NEW YORK (CNNMoney) -- The New York Times announced "digital subscriptions" on Thursday, revealing the long-awaited details of its paywall plan. Starting March 28, non-subscribers will be able to read only 20 online articles for free each month.
Home delivery subscribers can continue to access online and app content for free. Non-subscribers can choose from three packages: $15 every four weeks for Web access and smartphone content; $20 for Web plus access to the Times iPad app; and $35 for Web, tablet and smartphone access.
There's still some room for free, though: Readers who reach online Times articles through links from search engines, blogs and social media will be able to access those individual articles, even if they have reached the 20-article monthly limit.
But for some search engines, users will have a daily limit of free links. The New York Times' press release on its plan did not specify which search engines will be affected, but a Times article on the plan said there will be a five-link limit through Google (GOOG, Fortune 500).
The homepage at NYTimes.com and all section fronts will remain free to browse at all times. The "Top News" section will remain free on the Times' smartphone and tablet applications.
"Free links from social and search is a key point," said Sree Sreenivasan, the dean of students at Columbia Journalism School. "This will keep the visitor numbers from falling too much. And their core paying audience is not going to change."
The Times says its homepage receives 30 million unique readers per month. Figures from The Nielsen Company, however, said NYTimes.com had 15.5 million unique visitors in January. ComScore data said New York Times Digital, which includes properties like About.com, overall had 71.9 million unique visitors in January.
Sreenivasan said he considered the plan pricing to be fair, though the company should "make payments as easy as iTunes" to increase readers' willingness to fork over cash.
The Times' digital subscription plan is rolling out in Canada starting Thursday, "in order to fine-tune the customer experience" before the service rolls out to the rest of the world.
New York Times Co. (NYT) stock ended 0.3% higher at $8.89 a share, though it had risen as high as $9.35 earlier in the session following the announcement.
In a prepared statement, Times publisher and chairman Arthur Sulzberger, Jr., said the move "will result in another source of revenue, strengthening our ability to continue to invest in ... journalism and digital innovation."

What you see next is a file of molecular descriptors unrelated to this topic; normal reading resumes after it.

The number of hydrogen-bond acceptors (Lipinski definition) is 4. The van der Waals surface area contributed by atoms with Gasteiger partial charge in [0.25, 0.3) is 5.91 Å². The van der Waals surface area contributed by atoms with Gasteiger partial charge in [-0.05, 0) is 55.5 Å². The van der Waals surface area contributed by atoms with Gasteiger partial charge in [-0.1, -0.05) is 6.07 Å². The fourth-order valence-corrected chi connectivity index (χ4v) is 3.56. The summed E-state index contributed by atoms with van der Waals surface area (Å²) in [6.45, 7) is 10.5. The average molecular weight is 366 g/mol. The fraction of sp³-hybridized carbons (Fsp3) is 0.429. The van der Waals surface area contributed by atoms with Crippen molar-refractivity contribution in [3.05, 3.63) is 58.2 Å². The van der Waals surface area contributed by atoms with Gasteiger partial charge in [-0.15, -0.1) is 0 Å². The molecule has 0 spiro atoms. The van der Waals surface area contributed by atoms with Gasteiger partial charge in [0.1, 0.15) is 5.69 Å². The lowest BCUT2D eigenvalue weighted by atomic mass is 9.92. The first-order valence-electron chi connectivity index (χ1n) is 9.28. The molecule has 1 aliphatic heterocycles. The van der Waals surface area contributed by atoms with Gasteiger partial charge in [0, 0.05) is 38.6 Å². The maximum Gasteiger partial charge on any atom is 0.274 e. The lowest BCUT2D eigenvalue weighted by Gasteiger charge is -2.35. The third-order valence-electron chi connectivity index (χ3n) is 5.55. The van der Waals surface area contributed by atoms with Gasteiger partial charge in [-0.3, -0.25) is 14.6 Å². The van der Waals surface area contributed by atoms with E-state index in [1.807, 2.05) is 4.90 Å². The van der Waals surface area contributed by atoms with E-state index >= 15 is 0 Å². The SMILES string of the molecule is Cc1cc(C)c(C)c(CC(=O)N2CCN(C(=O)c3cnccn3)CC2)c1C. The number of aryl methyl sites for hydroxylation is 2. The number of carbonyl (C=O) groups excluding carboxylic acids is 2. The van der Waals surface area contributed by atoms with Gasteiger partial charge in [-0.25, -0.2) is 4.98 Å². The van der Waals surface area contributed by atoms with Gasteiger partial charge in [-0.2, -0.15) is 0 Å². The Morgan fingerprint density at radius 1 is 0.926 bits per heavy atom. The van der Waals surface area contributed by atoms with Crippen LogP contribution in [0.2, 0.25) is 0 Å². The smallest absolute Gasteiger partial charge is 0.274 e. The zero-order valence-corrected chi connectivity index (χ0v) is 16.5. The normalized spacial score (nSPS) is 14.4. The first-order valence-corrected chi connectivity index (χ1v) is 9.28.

The cost of free: Determining the paid vs. free balance has been difficult for media companies, and they've been making big bets on digital publications as print sales dwindle. Most employ a "freemium" model -- some content free, some paid -- in an effort to keep as many readers as possible.
And last month, News Corp. unveiled an iPad-only publication called The Daily. CEO Rupert Murdoch committed around 100 staffers and an investment of $30 million to get it launched, and will spend $26 million a year to keep it running. The Daily costs 99 cents a week, or $40 for a yearly subscription -- though News Corp. has extended a free trial for several weeks.
The price point for digital content is a sticky decision for media companies, as the proliferation of blogs often means readers can get similar content for free elsewhere.
And going digital can be expensive. To take The Daily as an example: To break even on its operating costs from subscriber revenue alone, The Daily would have to sell more than 650,000 subscriptions -- and that's without accounting for the cut Apple (AAPL, Fortune 500) takes for selling The Daily through its App Store.
Apple unveiled a new subscriptions model last month, in which the company will take 30% of all sales generated through its platform -- and publishers cannot include links in their apps to let customers buy content outside of the app.
Treasury Secretary Steven Mnuchin's fiancée will sever ties to the Hollywood businesses Mnuchin was involved with. More
While President Trump sees himself as the savior of coal, his most senior economic aide doesn't look like he's jumping on the coal train. More
The Anita Borg Institute for Women and Technology confirmed that it has cut ties with Uber. More
In 1998, Ntsiki Biyela won a scholarship to study wine making. Now she's about to launch her own brand. More
Betsy DeVos oversees a $1.3 trillion student debt program that touches 42 million Americans. Many borrowers complain about the servicing they receive. More